TRANSPORTATION Secretary Joseph Emilio Abaya has admitted that the problems dogging the Metro Rail Transit are hurting the presidential campaign of administration candidate Manuel Roxas II.
“It’s a fact of life that people in Manila experience,” Abaya told CNN Philippines in a recent interview.
Abaya, acting president of the ruling Liberal Party, said the sorry state of the MRT and other transportation problems such as the chronic traffic congestion in Metro Manila were hurting Roxas’ chances as these have become important election issues for voters.
Roxas, a former Transportation secretary, has been on the receiving end of public anger in Metro Manila, a traditional opposition bailiwick.
The latest Standard Poll, conducted from Jan. 27 to Feb. 4, showed that only 10 percent of voters in Metro Manila were likely to vote for him if the elections were held tomorrow—far below the 35 percent of Senator Grace Poe, or the 22 percent showing of both Vice President Jejomar Binay and Davao Mayor Rodrigo Duterte.
The owners of the Metro Rail Transit III, MRT Holdings Inc. had earlier insinuated Roxas was directly responsible for the government’s anomalous maintenance contract with Philippine Trans Rail Management and Services Corp.
Roxas’ rival for the presidency, Poe, had repeatedly blamed the administration bet for the MRT’s current state.
Abaya said it was to be expected that Roxas, as a presidential candidate, would be under scrutiny for his performance as Transportation secretary.
He was quick to add, however, that a Roxas victory would not mean the problems that exist today would continue.
“The traffic and congestion are clearly not part of the straight path, but providing solutions to that is clearly part of it. The traffic that we’ve had was not created in the last five years,” Abaya said.
“We’re a growing economy and we have record sales [of cars] and we have to catch up in mass transportation systems. Those issues have been [existing] for the longest time,” Abaya said.
Earlier, President Benigno Aquino III said that the worsening traffic condition in the country should not cause distress because it is a sign of economic progress, adding that traffic could be attributted to record car sales that have outpaced the construction or widening of roads around the country.
“When you come home and you’re caught in traffic, just remember that people are running errands, not just loitering around. That is a sign of economic growth,” Aquino had said.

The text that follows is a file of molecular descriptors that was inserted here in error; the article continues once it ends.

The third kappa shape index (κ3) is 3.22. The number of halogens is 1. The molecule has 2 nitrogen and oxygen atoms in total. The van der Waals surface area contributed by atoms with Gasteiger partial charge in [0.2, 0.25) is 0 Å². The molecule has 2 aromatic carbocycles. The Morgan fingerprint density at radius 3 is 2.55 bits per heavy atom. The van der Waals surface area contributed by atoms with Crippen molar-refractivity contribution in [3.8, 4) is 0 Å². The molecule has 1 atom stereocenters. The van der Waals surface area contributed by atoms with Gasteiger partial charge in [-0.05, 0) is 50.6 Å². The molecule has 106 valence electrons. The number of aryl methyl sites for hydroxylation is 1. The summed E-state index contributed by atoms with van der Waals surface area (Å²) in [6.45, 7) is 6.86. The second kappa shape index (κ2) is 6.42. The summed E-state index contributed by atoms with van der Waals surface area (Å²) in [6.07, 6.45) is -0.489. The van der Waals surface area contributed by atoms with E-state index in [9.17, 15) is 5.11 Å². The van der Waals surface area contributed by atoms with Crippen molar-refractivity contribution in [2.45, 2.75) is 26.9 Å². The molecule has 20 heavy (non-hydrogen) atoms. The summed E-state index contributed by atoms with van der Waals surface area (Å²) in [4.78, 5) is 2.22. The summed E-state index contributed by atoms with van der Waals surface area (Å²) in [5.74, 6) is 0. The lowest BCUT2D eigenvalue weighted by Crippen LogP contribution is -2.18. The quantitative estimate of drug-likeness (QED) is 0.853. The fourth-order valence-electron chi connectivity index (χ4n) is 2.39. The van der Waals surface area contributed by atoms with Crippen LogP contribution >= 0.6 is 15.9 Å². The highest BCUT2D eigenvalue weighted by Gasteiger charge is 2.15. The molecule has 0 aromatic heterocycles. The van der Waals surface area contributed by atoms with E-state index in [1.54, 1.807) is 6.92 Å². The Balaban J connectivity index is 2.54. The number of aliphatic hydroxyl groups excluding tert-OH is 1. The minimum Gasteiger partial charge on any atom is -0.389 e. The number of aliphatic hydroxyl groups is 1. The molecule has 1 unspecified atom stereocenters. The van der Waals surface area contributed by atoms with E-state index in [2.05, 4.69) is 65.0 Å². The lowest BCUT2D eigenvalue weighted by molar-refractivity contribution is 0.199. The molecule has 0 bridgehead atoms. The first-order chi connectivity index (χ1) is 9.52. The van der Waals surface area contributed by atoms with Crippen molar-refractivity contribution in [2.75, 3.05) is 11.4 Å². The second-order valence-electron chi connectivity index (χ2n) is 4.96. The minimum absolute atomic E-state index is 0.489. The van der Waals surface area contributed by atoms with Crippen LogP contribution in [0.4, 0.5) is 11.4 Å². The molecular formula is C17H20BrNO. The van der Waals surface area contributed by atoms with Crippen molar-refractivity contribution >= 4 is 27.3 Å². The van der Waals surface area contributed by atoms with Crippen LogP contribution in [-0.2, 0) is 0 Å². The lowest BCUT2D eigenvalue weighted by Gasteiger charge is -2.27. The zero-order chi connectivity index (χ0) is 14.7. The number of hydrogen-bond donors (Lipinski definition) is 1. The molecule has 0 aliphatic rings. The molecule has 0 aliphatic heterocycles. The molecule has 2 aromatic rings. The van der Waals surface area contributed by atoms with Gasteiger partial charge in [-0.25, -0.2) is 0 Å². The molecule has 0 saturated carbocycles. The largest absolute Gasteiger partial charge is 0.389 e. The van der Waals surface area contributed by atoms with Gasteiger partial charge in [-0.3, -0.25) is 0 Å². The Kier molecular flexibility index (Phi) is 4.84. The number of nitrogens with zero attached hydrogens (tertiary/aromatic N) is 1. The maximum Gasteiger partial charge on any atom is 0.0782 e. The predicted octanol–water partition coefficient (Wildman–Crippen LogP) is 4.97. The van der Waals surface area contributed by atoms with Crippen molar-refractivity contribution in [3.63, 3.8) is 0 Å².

Abaya said Roxas would find solutions and not fault.
In the same interview, Abaya insisted that all MRT contracts signed under his watch were clean and fair, contrary to the Senate subcommittee report on the MRT pinning blame at him and DoTC officials for “gross inexcusable negligence” in allowing the deterioration of the MRT by not immediately hiring a competent maintenance provider.
“We have no worries. Our conscience is clear and we strictly implemented the procurement law,” he said.
He also laid the blame for the MRT-3 mess on its former general manager, Al Vitangcol, who has been charged for violating the anti-graft and corruption law.
On Monday, the MRT suspended trips from Shaw Boulevard in Mandaluyong City to Taft Avenue in Pasay City during the morning rush hour due to a rail break between Magallanes and Ayala stations.
Passengers were forced to get off the train and take buses along Edsa. Normal operations resumed after one hour.
Roxas’ spokesman, Akbayan Rep. Barry Gutierrez, said Roxas would definitely carry the burden of defending the administration, but said he was confident that his platform of continuity under the straight path will eventually make the difference to voters come May.
“It’s unavoidable,” Gutierrez said of the attacks hurled against Roxas, not only on the MRT issue but on every issue raised against the administration. “We expect that.”
Gutierrez also fended off attacks from Duterte, who had accused Roxas of being beholden to a mining magnate who owns the plane he has been using on the campaign trail, saying the mayor was not credible.
On Friday, Duterte accused Roxas of corruption for leasing planes from mining magnate Francis Eric Gutierrez, whose mining company SR Mining Inc. had been fined P7 million by the government in 2007 for over-extracting nickel ore.
“You [Roxas] have been using his planes. I have personally seen him [Roxas] use that plane in Davao. If that is not corruption, then what do you call that?” he told reporters at the Davao International Airport.
Despite being fined, Duterte said, Francis Eric Gutierrez was able to continue with his business because of his links to Roxas.
“Until now the operations haven’t been stopped because of the protection of Roxas,” Duterte said.
But Roxas’ spokesman said Duterte has “fabricated another story without basis.”
Another spokesperson for the ruling party, Caloocan Rep. Edgardo Erice, said that while Roxas is indeed leasing the private planes from the SRMI boss, Erice said that all their transactions were above board.
Erice, who also happens to be the mining executive’s friend and business partner, said it’s only normal for presidential candidates who are on the campaign trail to rent private planes.
Gutierrez said the ruling party is even willing to show the receipts for the lease of these private jets.
“Our challenge to other candidates, all of you who are using private vehicles, including private helicopters, jets in your sorties, show and declare your expenses. For us, we’re ready to show these campaign expenses to the Commission on Elections,” he said.
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